A Marine veteran from New York is claiming he was violently and inexplicably attacked by two police officers while sitting in his car during a lunch break.
Omar Rendon, a former Marine sergeant, told the New York Daily News the incident occurred on Jan. 15 right outside the commercial complex where he works as a handyman. He was eating a sandwich and watching a show on his cell phone, he told the Daily News, when an unmarked van pulled up next to him and two plainclothes officers got out and ordered him to step out of the vehicle.
Rendon said the men identified themselves as "police," but did not show him a badge. When he asked for an ID, he said, he was violently pulled out of the car and one of them punched him in the face.
Then the cops searched him, handcuffed him and threw him in the back of the windowless van, he said. The 25-year-old decorated sergeant said he thought he was being kidnapped.
"All my life I've served the community. I don't think (the two cops) represent the police department the right way," said Rendon, who told the Daily News that he has participated in heavy fighting in Afghanistan.
After about a 20-minute search of his car, Rendon was released.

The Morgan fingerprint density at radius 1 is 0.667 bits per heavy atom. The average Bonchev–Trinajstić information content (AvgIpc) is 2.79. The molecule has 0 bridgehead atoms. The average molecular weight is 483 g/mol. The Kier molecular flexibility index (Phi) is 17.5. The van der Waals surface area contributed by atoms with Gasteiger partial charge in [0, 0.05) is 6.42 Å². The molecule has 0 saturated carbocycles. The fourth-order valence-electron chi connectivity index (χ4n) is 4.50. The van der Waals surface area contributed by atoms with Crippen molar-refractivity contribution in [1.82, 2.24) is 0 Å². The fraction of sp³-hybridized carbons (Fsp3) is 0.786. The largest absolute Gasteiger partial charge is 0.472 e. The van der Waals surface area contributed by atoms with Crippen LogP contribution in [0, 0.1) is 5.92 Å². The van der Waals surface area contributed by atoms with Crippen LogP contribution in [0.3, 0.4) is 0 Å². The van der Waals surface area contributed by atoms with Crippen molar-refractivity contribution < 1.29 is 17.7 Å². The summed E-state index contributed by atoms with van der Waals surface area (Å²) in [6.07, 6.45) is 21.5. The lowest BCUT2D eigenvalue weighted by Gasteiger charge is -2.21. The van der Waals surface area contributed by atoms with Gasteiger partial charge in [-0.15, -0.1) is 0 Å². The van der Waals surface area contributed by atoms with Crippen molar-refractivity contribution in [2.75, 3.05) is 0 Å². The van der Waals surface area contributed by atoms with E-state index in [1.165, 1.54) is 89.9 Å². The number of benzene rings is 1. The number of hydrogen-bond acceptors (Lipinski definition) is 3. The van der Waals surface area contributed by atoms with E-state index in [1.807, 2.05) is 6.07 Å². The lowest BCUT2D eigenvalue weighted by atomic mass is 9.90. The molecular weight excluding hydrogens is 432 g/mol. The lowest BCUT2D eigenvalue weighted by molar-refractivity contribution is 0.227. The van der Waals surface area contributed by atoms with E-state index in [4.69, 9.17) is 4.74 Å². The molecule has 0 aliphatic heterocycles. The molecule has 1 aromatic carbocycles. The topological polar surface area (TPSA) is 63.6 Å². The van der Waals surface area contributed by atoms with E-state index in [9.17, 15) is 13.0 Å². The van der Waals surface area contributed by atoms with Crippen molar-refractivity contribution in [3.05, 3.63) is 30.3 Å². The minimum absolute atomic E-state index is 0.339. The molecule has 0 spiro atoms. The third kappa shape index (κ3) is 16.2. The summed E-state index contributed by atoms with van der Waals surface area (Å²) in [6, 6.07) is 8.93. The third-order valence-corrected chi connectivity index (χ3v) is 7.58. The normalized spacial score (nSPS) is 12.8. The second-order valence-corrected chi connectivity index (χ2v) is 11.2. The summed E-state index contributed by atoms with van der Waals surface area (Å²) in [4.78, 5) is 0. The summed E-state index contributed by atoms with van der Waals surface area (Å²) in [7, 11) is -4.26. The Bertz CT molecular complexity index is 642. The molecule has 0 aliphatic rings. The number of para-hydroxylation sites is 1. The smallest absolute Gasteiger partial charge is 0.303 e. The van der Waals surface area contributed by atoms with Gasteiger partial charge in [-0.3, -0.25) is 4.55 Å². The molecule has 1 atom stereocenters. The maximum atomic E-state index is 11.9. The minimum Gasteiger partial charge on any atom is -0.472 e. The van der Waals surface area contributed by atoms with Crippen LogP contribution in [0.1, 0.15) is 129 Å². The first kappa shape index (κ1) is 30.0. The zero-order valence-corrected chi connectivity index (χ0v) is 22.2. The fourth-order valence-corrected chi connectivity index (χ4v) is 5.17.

With the van’s license plate he was able to find out the vehicle belonged to a leasing company in Connecticut that is used by the NYPD’s Queens Narcotics unit. However, the Daily News reported, the department's Organized Crime Control Bureau inspections unit has not yet identified the two alleged plainclothes officers.
The incident is being investigated as police misconduct rather than a criminal offense, the paper added.
Rendon’s attorney, Scott Rynecki, said he planned to file a $5 million notice of claim. "This vicious attack is a complete violation of all the rights this decorated Marine risked his life to preserve," Rynecki told the Daily News.
Rendon was treated at a local hospital for bruising on his face and a possible deviated septum.
He has two brothers on the police force and is on the waiting list to become a cop.